These Selfless Brothers Are Helping India’s “Poorest of the Poor”
Through the Veerji Ka Dera organization, Delhi's Premjit and Kamaljeet Singh work long days to provide meals and first aid to the city's migrant workers.
Each morning at 6 a.m., even on weekends, Kamaljeet Singh, 57, is up and out of the house. He starts by spending three hours helping distribute food to nearly two dozen dropoff locations across Delhi, India, then checks on the numerous facilities run by the volunteer organization he leads with his brother, Premjit. The organization, Veerji Ka Dera (“dear brother’s sacred space”), was founded in 1989 by their father, Trilokchan Singh.
“He was charismatic and a very selfless man,” says Kamaljeet of his father, who died in 2010. A social worker who practised seva, or “selfless service,” a key element of the Sikh religion, Trilokchan wanted to do more to help people. In the 1980s, he began organizing volunteers to help him clean gurudwaras—Sikh temples.
From there, Trilokchan and his helpers began supporting one of India’s most underserved groups: the migrant workers who came to Delhi from rural areas. It started with a free breakfast, and eventually the group was also providing basic first aid for minor, often job-related, injuries. During this time, Trilokchan would begin his days as early as 4 a.m., then go to his paid job at 9 a.m., and end each day by volunteering in the evenings.
After his death, Kamaljeet and Premjit, inspired by their father’s lifetime of service, took over the organization. “We are continuing his legacy of helping the poorest of the poor,” says Premjit, 61, a retired brigadier with the Indian army. “Our aim is that no one goes hungry and uncared for in Delhi.”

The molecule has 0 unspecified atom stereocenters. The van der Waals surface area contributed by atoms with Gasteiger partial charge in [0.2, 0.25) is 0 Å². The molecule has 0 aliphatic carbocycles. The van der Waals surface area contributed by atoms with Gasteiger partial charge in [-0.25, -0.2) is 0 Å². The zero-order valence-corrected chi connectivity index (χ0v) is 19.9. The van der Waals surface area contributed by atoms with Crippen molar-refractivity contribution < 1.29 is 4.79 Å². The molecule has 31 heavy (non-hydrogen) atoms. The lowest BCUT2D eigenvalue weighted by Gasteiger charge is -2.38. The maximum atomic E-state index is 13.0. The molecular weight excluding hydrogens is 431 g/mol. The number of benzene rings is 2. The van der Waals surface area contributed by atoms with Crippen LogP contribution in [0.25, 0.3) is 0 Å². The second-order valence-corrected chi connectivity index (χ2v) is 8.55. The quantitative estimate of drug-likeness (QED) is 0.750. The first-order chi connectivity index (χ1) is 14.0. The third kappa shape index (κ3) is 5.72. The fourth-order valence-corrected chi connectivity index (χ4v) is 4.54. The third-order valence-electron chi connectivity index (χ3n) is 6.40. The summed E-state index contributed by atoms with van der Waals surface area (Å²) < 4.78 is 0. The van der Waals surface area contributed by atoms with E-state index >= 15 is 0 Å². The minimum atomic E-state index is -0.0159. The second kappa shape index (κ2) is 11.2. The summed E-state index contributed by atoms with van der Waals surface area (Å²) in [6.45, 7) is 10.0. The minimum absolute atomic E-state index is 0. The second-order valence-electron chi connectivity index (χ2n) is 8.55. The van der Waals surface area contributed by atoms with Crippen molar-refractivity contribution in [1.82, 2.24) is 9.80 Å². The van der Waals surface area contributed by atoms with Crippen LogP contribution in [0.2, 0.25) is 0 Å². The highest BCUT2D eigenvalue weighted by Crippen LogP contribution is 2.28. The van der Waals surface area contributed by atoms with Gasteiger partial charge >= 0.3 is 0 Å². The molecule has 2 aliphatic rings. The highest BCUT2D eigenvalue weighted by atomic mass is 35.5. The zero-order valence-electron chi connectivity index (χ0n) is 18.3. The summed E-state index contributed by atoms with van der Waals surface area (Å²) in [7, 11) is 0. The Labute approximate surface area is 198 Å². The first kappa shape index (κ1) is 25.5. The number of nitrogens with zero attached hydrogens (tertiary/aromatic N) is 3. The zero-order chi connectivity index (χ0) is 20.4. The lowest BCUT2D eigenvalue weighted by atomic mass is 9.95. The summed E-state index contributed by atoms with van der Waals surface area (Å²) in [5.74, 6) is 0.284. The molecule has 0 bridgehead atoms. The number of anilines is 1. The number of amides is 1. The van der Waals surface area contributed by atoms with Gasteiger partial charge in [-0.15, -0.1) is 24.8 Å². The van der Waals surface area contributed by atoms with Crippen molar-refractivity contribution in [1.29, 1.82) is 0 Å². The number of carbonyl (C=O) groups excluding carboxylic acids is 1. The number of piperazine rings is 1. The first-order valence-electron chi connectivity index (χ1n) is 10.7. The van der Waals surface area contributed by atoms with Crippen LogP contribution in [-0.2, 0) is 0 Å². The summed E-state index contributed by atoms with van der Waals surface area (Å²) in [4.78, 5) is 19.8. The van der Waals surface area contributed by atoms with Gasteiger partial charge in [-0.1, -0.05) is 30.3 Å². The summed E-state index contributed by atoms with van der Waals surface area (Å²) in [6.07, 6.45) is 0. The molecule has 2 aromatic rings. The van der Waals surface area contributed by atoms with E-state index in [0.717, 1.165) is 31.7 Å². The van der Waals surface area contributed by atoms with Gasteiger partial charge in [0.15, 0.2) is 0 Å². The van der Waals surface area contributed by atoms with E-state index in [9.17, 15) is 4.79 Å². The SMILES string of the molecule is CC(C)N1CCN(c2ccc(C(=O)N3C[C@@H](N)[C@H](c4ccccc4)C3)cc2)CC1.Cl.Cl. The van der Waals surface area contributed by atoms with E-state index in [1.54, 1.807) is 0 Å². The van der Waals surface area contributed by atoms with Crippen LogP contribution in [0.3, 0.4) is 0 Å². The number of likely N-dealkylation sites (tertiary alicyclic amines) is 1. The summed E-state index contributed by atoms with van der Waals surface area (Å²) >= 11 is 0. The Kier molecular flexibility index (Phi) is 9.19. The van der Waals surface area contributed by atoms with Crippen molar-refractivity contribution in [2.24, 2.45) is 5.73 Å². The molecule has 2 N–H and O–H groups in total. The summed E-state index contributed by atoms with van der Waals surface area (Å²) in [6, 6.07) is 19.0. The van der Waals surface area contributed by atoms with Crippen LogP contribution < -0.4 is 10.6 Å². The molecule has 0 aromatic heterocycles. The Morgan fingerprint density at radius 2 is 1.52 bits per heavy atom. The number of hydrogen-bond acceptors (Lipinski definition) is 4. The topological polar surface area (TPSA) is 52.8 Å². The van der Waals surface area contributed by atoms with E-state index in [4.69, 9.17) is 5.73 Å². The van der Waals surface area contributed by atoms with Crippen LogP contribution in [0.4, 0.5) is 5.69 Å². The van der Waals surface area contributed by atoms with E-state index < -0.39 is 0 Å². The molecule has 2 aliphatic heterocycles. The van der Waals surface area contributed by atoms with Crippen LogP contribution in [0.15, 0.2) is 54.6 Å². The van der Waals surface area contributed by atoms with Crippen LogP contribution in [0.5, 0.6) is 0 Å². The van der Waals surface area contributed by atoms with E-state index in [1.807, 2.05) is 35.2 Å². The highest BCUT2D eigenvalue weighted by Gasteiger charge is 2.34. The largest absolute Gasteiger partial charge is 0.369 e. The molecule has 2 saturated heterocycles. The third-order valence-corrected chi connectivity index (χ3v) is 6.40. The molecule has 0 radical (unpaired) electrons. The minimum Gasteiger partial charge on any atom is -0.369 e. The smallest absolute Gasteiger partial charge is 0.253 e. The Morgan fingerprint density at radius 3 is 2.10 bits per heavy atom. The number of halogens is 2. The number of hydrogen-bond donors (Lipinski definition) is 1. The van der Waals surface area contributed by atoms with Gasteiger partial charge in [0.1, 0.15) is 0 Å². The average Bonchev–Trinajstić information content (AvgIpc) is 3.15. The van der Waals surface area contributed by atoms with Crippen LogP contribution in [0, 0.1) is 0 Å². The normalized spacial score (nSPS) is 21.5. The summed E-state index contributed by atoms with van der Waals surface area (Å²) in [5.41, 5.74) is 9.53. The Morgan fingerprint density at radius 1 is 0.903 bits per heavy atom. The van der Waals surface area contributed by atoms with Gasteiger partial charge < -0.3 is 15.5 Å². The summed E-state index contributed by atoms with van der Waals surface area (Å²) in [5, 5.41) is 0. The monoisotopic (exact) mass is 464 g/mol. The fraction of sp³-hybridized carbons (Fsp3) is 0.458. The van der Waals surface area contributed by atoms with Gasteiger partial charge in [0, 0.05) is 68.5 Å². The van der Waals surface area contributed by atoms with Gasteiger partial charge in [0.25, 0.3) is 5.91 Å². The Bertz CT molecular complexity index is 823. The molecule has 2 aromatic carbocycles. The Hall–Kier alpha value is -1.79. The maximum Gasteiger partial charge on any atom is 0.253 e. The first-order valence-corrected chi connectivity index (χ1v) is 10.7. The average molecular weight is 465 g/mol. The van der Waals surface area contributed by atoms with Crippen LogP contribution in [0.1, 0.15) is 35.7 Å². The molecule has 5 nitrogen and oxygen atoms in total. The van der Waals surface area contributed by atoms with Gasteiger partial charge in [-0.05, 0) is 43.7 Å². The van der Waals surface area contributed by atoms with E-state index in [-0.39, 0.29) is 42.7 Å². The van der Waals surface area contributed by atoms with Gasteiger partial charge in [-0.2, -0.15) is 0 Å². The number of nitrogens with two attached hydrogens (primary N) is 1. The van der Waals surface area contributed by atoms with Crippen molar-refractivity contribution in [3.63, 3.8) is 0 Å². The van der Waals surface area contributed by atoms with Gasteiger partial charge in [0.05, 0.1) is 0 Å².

Veerji Ka Dera now feeds about 2,500 daily wage workers and homeless people a day, in addition to providing basic medical care to as many as 500 people. The group operates a main building in west Delhi, several rented farms—growing crops such as wheat, mustard, millet and rice—an old-age home and medical, homeopathic and dental clinics. It even operates an animal shelter housing a few hundred rescued cows and buffalo.
It’s all made possible by the roughly 250 families who volunteer their time to cook, drive, nurse, farm and clean.
“My father said you have to have your own livelihood, that you should pray to the Lord and that you should share what you have,” says Kamaljeet. He and his wife, Raminder, juggle their volunteer work with managing their security-camera installation company, and they get help from their son and daughter-in-law, too. His other adult children, who now live abroad, have volunteered in the past, as have Premjit’s kids.
During the Covid-19 pandemic, the group’s farms had harvested bumper crops of wheat and rice. With special permission from the government and extra safety precautions, it doubled down to feed 5,000 people a day and offer medical care, including oxygen, to those in need.
In 2023, the group was named one of the Real Heroes of Rising India by broadcaster News18 India; the award was presented to them by the country’s health minister.
Premjit says that in the future he’d like to build a medical facility for the unhoused. Kamaljeet wants to install more solar panels on the group’s buildings and foster a self-sufficient ecosystem on its farms. Importantly, he wants to make sure Veerji Ka Dera continues even after he and Premjit are no longer able to run things.
Despite the size and scope of the organization, the brothers claim it causes them no stress. Premjit says spending time with his brother and the volunteers—especially young people—is “the best,” and a rewarding act of faith. “This work is worship for us.”
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